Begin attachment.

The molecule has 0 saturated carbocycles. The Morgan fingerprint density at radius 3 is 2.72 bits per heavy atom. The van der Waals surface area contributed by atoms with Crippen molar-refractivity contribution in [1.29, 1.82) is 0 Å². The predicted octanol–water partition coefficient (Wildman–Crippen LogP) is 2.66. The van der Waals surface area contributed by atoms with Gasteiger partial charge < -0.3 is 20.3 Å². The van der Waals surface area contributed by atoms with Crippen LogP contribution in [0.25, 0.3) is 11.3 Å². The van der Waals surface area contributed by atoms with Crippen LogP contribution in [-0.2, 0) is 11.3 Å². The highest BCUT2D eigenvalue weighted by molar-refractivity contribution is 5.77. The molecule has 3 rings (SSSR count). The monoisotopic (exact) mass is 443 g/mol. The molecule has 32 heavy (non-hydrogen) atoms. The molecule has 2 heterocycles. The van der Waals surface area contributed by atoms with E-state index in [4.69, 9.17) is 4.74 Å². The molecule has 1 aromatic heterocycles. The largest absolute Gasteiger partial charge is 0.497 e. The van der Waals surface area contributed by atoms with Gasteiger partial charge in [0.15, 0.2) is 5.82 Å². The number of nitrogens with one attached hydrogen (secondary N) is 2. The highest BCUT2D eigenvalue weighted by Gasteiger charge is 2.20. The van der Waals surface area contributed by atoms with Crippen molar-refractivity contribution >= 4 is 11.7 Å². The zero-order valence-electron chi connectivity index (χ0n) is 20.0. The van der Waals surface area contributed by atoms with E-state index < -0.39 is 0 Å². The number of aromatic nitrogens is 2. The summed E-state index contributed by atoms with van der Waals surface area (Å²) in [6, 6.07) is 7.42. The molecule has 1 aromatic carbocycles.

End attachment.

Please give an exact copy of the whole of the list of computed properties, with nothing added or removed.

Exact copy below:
The molecule has 0 saturated carbocycles. The Morgan fingerprint density at radius 3 is 2.72 bits per heavy atom. The van der Waals surface area contributed by atoms with Crippen molar-refractivity contribution in [1.29, 1.82) is 0 Å². The predicted octanol–water partition coefficient (Wildman–Crippen LogP) is 2.66. The van der Waals surface area contributed by atoms with Gasteiger partial charge < -0.3 is 20.3 Å². The van der Waals surface area contributed by atoms with Crippen LogP contribution in [0.25, 0.3) is 11.3 Å². The van der Waals surface area contributed by atoms with Crippen LogP contribution in [-0.2, 0) is 11.3 Å². The highest BCUT2D eigenvalue weighted by molar-refractivity contribution is 5.77. The molecule has 3 rings (SSSR count). The monoisotopic (exact) mass is 443 g/mol. The molecule has 32 heavy (non-hydrogen) atoms. The molecule has 2 heterocycles. The van der Waals surface area contributed by atoms with E-state index in [4.69, 9.17) is 4.74 Å². The molecule has 1 aromatic heterocycles. The largest absolute Gasteiger partial charge is 0.497 e. The van der Waals surface area contributed by atoms with Gasteiger partial charge in [0.15, 0.2) is 5.82 Å². The number of nitrogens with one attached hydrogen (secondary N) is 2. The highest BCUT2D eigenvalue weighted by Gasteiger charge is 2.20. The van der Waals surface area contributed by atoms with Crippen molar-refractivity contribution >= 4 is 11.7 Å². The zero-order valence-electron chi connectivity index (χ0n) is 20.0. The van der Waals surface area contributed by atoms with E-state index < -0.39 is 0 Å². The number of aromatic nitrogens is 2. The summed E-state index contributed by atoms with van der Waals surface area (Å²) in [6, 6.07) is 7.42. The molecule has 1 aromatic carbocycles.